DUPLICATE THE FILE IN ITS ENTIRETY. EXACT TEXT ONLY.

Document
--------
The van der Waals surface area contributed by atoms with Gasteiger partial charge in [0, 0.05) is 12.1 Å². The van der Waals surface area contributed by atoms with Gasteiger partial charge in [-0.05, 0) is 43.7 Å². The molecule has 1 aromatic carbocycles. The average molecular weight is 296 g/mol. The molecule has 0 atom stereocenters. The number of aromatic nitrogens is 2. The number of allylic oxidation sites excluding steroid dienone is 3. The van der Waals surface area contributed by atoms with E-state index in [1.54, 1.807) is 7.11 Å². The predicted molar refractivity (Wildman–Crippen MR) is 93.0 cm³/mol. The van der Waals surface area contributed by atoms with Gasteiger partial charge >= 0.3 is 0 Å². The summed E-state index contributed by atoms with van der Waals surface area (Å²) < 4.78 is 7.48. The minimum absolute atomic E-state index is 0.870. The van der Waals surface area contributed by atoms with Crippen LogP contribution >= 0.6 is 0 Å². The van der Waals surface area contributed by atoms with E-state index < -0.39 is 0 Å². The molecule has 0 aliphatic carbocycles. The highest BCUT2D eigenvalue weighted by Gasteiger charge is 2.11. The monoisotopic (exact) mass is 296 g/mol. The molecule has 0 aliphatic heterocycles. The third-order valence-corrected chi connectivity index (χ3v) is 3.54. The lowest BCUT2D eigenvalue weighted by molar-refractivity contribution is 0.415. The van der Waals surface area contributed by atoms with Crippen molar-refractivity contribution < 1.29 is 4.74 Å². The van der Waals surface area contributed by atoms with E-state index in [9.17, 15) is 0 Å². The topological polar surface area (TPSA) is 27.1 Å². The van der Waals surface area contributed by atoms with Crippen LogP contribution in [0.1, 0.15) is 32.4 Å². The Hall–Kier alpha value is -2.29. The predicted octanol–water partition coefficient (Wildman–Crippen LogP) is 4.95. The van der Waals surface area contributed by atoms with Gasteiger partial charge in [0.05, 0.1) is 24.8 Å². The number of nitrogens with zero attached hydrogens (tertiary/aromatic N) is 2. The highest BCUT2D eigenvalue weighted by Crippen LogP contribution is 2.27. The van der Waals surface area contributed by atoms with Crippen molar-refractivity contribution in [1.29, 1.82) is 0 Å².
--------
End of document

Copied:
The van der Waals surface area contributed by atoms with Gasteiger partial charge in [0, 0.05) is 12.1 Å². The van der Waals surface area contributed by atoms with Gasteiger partial charge in [-0.05, 0) is 43.7 Å². The molecule has 1 aromatic carbocycles. The average molecular weight is 296 g/mol. The molecule has 0 atom stereocenters. The number of aromatic nitrogens is 2. The number of allylic oxidation sites excluding steroid dienone is 3. The van der Waals surface area contributed by atoms with E-state index in [1.54, 1.807) is 7.11 Å². The predicted molar refractivity (Wildman–Crippen MR) is 93.0 cm³/mol. The van der Waals surface area contributed by atoms with Gasteiger partial charge >= 0.3 is 0 Å². The summed E-state index contributed by atoms with van der Waals surface area (Å²) < 4.78 is 7.48. The minimum absolute atomic E-state index is 0.870. The van der Waals surface area contributed by atoms with Crippen LogP contribution >= 0.6 is 0 Å². The van der Waals surface area contributed by atoms with E-state index < -0.39 is 0 Å². The molecule has 0 aliphatic carbocycles. The highest BCUT2D eigenvalue weighted by Gasteiger charge is 2.11. The monoisotopic (exact) mass is 296 g/mol. The molecule has 0 aliphatic heterocycles. The third-order valence-corrected chi connectivity index (χ3v) is 3.54. The lowest BCUT2D eigenvalue weighted by molar-refractivity contribution is 0.415. The van der Waals surface area contributed by atoms with Crippen molar-refractivity contribution < 1.29 is 4.74 Å². The van der Waals surface area contributed by atoms with E-state index in [9.17, 15) is 0 Å². The topological polar surface area (TPSA) is 27.1 Å². The van der Waals surface area contributed by atoms with Crippen LogP contribution in [0.1, 0.15) is 32.4 Å². The Hall–Kier alpha value is -2.29. The predicted octanol–water partition coefficient (Wildman–Crippen LogP) is 4.95. The van der Waals surface area contributed by atoms with Gasteiger partial charge in [0.05, 0.1) is 24.8 Å². The number of nitrogens with zero attached hydrogens (tertiary/aromatic N) is 2. The highest BCUT2D eigenvalue weighted by Crippen LogP contribution is 2.27. The van der Waals surface area contributed by atoms with Crippen molar-refractivity contribution in [1.29, 1.82) is 0 Å².